African low carbon pioneers address urgent global challenges

African organisations have revealed their climate solutions which tackle three more of today’s biggest issues – the energy crisis, food insecurity, and the challenges faced by refugees around the world.

The finalists in the 2022 Ashden Awards were announced on Friday 1 July at the end of the international London Climate Action Week (#LCAW2022) conference. Four of the six organisations delivering these solutions were from Africa.

Speaking at the closing ceremony of #LCAW22, which this year had a particular focus on low carbon solutions from Africa, Harriet Lamb, CEO of climate solutions charity Ashden, said: “With the crucial COP27 climate talks taking place in Africa in November, it’s great to see the continent’s dynamic innovators proving how climate solutions can lower emissions and also create work and reach the most disadvantaged too.

“These innovators are seizing the youth population’s enormous potential. For instance, in Togo and Zimbabwe, Energy Generation and Zonful are helping young people get the skills and opportunities to find a future in the clean power sector. Both organisations target support to women, building a more diverse and inclusive industry.

“The bright sparks at Kakuma Ventures – creating solar-powered internet connectivity in the Kakuma Refugee Camp in Kenya also have an inspiring model for others in Africa to follow.”

Also in Kenya, Sokofresh are worthy finalists for helping smallholders access affordable, sustainable cooling for their produce. At a time of global food crisis, this initiative is even more important.

“We call on governments and investors to get behind these solutions, and for the wider climate community to put them centre-stage at COP27.”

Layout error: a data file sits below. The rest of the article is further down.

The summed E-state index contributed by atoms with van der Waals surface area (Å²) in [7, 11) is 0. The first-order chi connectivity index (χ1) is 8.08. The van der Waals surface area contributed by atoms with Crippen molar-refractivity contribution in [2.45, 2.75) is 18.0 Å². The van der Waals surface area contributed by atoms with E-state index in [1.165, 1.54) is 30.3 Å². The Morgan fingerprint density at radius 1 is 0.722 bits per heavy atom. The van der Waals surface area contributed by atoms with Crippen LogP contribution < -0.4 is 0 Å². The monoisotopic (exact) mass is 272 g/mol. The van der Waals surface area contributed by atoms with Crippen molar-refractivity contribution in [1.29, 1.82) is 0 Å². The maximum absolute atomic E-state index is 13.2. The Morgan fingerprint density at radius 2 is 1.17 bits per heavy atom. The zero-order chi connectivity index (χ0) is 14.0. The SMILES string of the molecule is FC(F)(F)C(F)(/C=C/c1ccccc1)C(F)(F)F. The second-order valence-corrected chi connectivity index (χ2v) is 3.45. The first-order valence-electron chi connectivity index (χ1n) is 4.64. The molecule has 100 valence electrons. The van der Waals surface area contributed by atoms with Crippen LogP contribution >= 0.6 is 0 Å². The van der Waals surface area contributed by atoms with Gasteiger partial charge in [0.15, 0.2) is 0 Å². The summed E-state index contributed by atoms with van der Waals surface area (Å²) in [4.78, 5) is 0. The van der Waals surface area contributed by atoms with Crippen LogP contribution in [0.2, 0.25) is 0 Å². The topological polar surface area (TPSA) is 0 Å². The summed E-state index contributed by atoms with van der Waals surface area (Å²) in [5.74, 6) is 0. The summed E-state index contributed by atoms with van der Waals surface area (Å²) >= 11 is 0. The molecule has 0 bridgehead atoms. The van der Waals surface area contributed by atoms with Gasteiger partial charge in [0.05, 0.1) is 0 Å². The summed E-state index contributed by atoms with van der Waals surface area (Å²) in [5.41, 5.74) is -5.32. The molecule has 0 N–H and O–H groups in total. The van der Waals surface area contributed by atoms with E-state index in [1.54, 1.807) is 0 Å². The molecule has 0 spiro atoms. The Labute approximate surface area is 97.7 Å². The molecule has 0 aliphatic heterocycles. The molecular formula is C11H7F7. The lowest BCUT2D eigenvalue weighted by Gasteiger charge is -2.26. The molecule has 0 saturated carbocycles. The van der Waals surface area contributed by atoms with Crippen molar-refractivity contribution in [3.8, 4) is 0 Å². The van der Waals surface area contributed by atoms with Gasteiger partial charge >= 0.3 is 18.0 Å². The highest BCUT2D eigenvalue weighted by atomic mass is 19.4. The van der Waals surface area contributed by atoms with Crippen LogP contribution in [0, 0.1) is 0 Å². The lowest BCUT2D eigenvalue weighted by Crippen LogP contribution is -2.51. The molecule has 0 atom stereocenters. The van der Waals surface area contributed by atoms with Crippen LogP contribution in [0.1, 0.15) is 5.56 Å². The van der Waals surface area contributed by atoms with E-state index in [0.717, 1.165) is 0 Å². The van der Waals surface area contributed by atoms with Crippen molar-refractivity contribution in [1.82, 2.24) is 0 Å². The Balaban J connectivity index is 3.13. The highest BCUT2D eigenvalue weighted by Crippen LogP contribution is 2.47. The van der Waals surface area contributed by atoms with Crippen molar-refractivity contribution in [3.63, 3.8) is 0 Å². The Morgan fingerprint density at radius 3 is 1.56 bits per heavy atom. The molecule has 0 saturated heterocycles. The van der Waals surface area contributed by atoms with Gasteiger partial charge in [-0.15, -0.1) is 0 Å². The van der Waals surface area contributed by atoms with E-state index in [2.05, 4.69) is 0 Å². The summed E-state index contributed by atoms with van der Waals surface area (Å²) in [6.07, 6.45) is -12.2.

The Ashden Award finalists cover a range of countries and industries bringing jobs and clean energy to low-income and marginalised communities. Finalists from other countries include Imece Initiative training refugees as solar engineers in Turkey and Collectives for Integrated Livelihoods Initiatives (CINI) which creates community-led production hubs in India’s tribal areas. An extra award for Natural Climate Solutions is calling for entries specifically from the Congo Basin and the Amazon and there is also a UK-specific set of Awards.

“Our rigorous awards research confirms that more support for green jobs, skills and livelihoods is urgently needed. That’s why the work of our skills-focused finalists, creating opportunities including for more marginalised communities, is so inspirational,” said Ms Lamb.

Ashden has been spotlighting and supporting climate and energy innovators in low-income countries and the UK since 2001.

The winners of the Ashden Awards will be announced in Nairobi in October 2022 in the run-up to COP27 in Egypt in November. The finalists will be judged by international specialists on each award category and will receive financial and strategic support.

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